No more waiting -- let the River Day Voyage officially begin!

Captain Reynolds throttles forward...

...and the Half Moon begins its journey up the Hudson River.

With the Half Moon serving as lead heritage vessel, the remaining vessels of the flotilla quickly fall into line and set course.

As we motor north through the choppy water and fierce winds, the rig teams focus on maintaining the ship's decorative appearance. In the main top, Mr. Cardoza rescues a wemple that's wrapped itself around a top lift.

1845 hours

The crew down below braves the weather admirably as well. On the fore deck, Mr. McGuigan, Ms. Carey, and Mr. Kasunic stand lookout and wait to tend the fore sails.

1900 hours

The winds claw at our flags and banners as we make a wide turn back south toward Battery Park.

With the wind now to our back, we set the fore course.

As we double back, we get a good look at the flotilla parading behind us. Batten down the hatches -- this is weather to remember.

1915 hours

In our final approach, we hug the Manhattan shore. At the northern end of Battery Park, we encounter a group of boaters from Floating the Apple, a New York organization that teaches its students how to build small vessels, such as the gigs you see here.

1920 hours

The dignitary tent comes into view. All free hands report to the port side rail to stand at attention.

Considering the downpour, we've drawn a healthy crowd. Starting with the Half Moon, each flotilla vessel in turn travels past the religious dignitaries to receive their blessing.

We were trying to snap a photo of Governor Patterson and the other dignitaties, but it turns out the two spectators who really stand out are our own crewmembers, Mr. Dangerousli and Mr. Swartout!

1925 hours

Once the Half Moon has been blessed, we cut away from shore, setting course for Staten Island, our destination. The following vessels likewise disperse for the night as they complete their part in the festivities.

Peeking behind us, we see the Onrust slide past as the John J Harvey presents the dignitaries with a water cannon display.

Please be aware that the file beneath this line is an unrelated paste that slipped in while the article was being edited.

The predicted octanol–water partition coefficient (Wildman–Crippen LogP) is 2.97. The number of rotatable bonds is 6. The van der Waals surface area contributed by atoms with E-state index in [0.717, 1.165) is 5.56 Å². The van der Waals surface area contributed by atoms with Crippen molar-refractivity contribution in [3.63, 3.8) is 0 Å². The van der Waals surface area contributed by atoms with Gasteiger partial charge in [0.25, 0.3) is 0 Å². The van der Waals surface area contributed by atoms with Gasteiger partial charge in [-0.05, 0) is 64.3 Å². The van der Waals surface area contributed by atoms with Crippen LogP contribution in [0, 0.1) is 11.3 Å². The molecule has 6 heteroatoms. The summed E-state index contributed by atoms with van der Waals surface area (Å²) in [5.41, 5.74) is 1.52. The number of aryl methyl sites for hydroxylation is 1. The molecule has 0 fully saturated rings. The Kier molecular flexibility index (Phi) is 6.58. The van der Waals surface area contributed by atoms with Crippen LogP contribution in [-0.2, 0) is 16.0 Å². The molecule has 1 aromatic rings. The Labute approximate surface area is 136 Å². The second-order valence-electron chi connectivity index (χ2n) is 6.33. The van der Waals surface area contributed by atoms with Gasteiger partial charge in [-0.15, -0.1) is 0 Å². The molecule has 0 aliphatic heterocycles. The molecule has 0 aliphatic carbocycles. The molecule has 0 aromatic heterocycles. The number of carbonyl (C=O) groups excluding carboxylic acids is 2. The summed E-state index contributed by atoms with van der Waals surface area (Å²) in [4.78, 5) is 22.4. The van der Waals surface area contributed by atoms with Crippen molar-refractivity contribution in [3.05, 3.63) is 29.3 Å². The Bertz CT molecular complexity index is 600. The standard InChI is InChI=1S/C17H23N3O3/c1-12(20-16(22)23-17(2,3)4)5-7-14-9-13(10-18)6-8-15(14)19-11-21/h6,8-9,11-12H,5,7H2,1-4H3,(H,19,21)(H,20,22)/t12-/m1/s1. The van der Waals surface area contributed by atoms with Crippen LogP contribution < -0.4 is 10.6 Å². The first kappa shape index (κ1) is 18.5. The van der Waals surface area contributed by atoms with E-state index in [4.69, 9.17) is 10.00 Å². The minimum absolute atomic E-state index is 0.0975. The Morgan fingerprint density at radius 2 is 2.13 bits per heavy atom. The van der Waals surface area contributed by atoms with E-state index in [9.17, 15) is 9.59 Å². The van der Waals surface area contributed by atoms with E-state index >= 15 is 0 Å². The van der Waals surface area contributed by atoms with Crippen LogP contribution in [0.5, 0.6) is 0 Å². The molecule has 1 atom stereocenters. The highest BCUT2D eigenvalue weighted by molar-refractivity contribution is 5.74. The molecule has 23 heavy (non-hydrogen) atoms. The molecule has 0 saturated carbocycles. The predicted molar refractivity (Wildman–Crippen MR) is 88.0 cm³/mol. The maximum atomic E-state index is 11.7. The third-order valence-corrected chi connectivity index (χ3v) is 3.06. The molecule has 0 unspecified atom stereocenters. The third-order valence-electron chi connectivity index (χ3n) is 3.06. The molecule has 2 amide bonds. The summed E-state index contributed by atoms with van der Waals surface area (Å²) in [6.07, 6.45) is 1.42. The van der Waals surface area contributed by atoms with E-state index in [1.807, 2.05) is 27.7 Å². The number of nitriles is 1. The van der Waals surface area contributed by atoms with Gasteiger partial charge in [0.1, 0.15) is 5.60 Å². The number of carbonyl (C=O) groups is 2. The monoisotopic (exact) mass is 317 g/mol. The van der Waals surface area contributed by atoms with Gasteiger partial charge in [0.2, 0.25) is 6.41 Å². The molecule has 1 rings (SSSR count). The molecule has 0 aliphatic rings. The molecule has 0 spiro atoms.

1945 hours

With the Blessing of the Fleet complete, we continue on our way across New York Harbor, furling the fore course and drawing down our wemples as we go.

While we travel across the harbor under the Half Moon's power, Mr. Dangerousli and Mr. Swartout are racing along a parallel route in a Staten Island ferry; both of our vessels will arrive at the same time, allowing them to watch our appoach.

2040 hours

Ending Position: Docked at Staten Island Home Port.
Latitude: 40˚ 37.8'
Longitude: 074˚ 04.3'

As the unseen sun sets, we arrive at the Staten Island Home Port amidst churning waters. Under Captain Reynolds' diligent supervision, the Half Moon is soon safely moored for the night. Crew members Dangerousli and Swartout meet us on the dock and step aboard.

2115 hours

With the ship finally secure for the night, the crew can finaly escape the weather and peel themselves out of their sodden rain gear. While Ms. Laufer's soaked jeans are truly lamentable, she chose to wear those sandals!

2130 hours

Ship's business concluded, Mr. Wolfe serves a late dinner of chicken, rice, and vegetables in the galley. The crew hungrily devour their meals and quickly turn in. We expect the churning waves to rock us to sleep, and we'll need the rest -- Day One starts bright and early tomorrow morning.

Next Time: From New York Harbor to Piermont!